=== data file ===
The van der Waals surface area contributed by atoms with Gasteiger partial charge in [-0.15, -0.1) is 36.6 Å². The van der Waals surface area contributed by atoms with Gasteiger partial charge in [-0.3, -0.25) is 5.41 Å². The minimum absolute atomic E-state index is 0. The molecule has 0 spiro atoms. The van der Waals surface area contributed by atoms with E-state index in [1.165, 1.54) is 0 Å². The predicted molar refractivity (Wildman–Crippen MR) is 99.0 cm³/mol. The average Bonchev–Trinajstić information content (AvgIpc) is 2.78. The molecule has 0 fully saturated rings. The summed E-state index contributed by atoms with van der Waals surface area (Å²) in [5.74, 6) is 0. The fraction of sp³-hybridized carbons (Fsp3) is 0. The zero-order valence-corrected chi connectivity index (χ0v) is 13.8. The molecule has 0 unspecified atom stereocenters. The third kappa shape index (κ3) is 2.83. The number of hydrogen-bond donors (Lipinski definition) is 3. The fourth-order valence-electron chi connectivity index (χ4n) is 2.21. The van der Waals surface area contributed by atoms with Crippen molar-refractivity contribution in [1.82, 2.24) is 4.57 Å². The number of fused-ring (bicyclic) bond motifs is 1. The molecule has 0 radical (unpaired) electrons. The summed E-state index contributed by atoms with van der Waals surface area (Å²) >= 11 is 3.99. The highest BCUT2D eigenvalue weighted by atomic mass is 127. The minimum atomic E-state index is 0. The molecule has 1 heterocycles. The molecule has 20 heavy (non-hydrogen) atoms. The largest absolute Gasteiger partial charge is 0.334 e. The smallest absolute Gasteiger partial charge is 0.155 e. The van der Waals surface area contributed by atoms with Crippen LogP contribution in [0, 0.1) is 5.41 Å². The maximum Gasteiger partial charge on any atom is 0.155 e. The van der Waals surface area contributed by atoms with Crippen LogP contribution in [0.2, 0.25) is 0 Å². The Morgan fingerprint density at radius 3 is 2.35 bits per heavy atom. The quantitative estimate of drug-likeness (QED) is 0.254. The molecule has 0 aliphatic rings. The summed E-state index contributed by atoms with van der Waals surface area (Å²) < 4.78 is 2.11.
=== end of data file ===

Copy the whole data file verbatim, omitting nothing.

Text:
The van der Waals surface area contributed by atoms with Gasteiger partial charge in [-0.15, -0.1) is 36.6 Å². The van der Waals surface area contributed by atoms with Gasteiger partial charge in [-0.3, -0.25) is 5.41 Å². The minimum absolute atomic E-state index is 0. The molecule has 0 spiro atoms. The van der Waals surface area contributed by atoms with E-state index in [1.165, 1.54) is 0 Å². The predicted molar refractivity (Wildman–Crippen MR) is 99.0 cm³/mol. The average Bonchev–Trinajstić information content (AvgIpc) is 2.78. The molecule has 0 fully saturated rings. The summed E-state index contributed by atoms with van der Waals surface area (Å²) in [5.74, 6) is 0. The fraction of sp³-hybridized carbons (Fsp3) is 0. The zero-order valence-corrected chi connectivity index (χ0v) is 13.8. The molecule has 0 unspecified atom stereocenters. The third kappa shape index (κ3) is 2.83. The number of hydrogen-bond donors (Lipinski definition) is 3. The fourth-order valence-electron chi connectivity index (χ4n) is 2.21. The van der Waals surface area contributed by atoms with Crippen molar-refractivity contribution in [1.82, 2.24) is 4.57 Å². The number of fused-ring (bicyclic) bond motifs is 1. The molecule has 0 radical (unpaired) electrons. The summed E-state index contributed by atoms with van der Waals surface area (Å²) >= 11 is 3.99. The highest BCUT2D eigenvalue weighted by atomic mass is 127. The minimum atomic E-state index is 0. The molecule has 1 heterocycles. The molecule has 20 heavy (non-hydrogen) atoms. The largest absolute Gasteiger partial charge is 0.334 e. The smallest absolute Gasteiger partial charge is 0.155 e. The van der Waals surface area contributed by atoms with Crippen LogP contribution in [0, 0.1) is 5.41 Å². The maximum Gasteiger partial charge on any atom is 0.155 e. The van der Waals surface area contributed by atoms with Crippen LogP contribution in [0.2, 0.25) is 0 Å². The Morgan fingerprint density at radius 3 is 2.35 bits per heavy atom. The quantitative estimate of drug-likeness (QED) is 0.254. The molecule has 0 aliphatic rings. The summed E-state index contributed by atoms with van der Waals surface area (Å²) < 4.78 is 2.11.